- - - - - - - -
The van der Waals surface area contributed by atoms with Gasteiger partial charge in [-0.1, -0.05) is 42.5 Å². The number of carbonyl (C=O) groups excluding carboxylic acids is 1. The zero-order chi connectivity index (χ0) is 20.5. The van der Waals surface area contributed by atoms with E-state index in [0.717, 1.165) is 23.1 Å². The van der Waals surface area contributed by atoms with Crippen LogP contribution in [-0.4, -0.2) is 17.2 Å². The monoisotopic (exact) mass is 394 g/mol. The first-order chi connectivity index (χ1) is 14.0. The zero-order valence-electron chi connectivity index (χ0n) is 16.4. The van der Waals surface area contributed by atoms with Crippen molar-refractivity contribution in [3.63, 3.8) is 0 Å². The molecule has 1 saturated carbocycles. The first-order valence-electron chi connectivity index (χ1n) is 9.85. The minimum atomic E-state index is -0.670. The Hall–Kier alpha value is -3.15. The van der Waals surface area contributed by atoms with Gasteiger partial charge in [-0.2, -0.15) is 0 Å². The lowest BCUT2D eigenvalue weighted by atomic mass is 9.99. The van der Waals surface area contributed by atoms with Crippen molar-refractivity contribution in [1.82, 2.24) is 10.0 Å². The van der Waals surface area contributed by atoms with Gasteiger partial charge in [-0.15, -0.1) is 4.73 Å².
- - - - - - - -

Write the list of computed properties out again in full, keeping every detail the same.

The van der Waals surface area contributed by atoms with Gasteiger partial charge in [-0.1, -0.05) is 42.5 Å². The number of carbonyl (C=O) groups excluding carboxylic acids is 1. The zero-order chi connectivity index (χ0) is 20.5. The van der Waals surface area contributed by atoms with E-state index in [0.717, 1.165) is 23.1 Å². The van der Waals surface area contributed by atoms with Crippen LogP contribution in [-0.4, -0.2) is 17.2 Å². The monoisotopic (exact) mass is 394 g/mol. The first-order chi connectivity index (χ1) is 14.0. The zero-order valence-electron chi connectivity index (χ0n) is 16.4. The van der Waals surface area contributed by atoms with Crippen molar-refractivity contribution in [3.63, 3.8) is 0 Å². The molecule has 1 saturated carbocycles. The first-order valence-electron chi connectivity index (χ1n) is 9.85. The minimum atomic E-state index is -0.670. The Hall–Kier alpha value is -3.15. The van der Waals surface area contributed by atoms with Gasteiger partial charge in [-0.2, -0.15) is 0 Å². The lowest BCUT2D eigenvalue weighted by atomic mass is 9.99. The van der Waals surface area contributed by atoms with Crippen molar-refractivity contribution in [1.82, 2.24) is 10.0 Å². The van der Waals surface area contributed by atoms with Gasteiger partial charge in [-0.15, -0.1) is 4.73 Å².